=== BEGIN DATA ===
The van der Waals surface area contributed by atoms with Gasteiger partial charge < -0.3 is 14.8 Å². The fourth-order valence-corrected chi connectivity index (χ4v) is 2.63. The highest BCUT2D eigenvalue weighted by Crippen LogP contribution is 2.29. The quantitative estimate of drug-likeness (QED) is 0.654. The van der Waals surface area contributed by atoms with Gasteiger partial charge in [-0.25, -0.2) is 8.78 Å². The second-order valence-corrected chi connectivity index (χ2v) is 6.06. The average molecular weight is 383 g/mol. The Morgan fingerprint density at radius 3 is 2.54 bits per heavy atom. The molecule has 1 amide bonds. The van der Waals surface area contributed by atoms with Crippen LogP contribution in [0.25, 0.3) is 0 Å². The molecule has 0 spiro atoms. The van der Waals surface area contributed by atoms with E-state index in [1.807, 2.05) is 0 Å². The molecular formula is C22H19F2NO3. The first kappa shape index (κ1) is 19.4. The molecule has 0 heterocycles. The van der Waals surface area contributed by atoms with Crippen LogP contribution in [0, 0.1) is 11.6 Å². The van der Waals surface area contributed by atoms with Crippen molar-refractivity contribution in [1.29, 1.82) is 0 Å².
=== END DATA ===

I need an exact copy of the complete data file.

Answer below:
The van der Waals surface area contributed by atoms with Gasteiger partial charge < -0.3 is 14.8 Å². The fourth-order valence-corrected chi connectivity index (χ4v) is 2.63. The highest BCUT2D eigenvalue weighted by Crippen LogP contribution is 2.29. The quantitative estimate of drug-likeness (QED) is 0.654. The van der Waals surface area contributed by atoms with Gasteiger partial charge in [-0.25, -0.2) is 8.78 Å². The second-order valence-corrected chi connectivity index (χ2v) is 6.06. The average molecular weight is 383 g/mol. The Morgan fingerprint density at radius 3 is 2.54 bits per heavy atom. The molecule has 1 amide bonds. The van der Waals surface area contributed by atoms with Crippen LogP contribution in [0.25, 0.3) is 0 Å². The molecule has 0 spiro atoms. The van der Waals surface area contributed by atoms with E-state index in [1.807, 2.05) is 0 Å². The molecular formula is C22H19F2NO3. The first kappa shape index (κ1) is 19.4. The molecule has 0 heterocycles. The van der Waals surface area contributed by atoms with Crippen LogP contribution in [0, 0.1) is 11.6 Å². The van der Waals surface area contributed by atoms with Crippen molar-refractivity contribution in [1.29, 1.82) is 0 Å².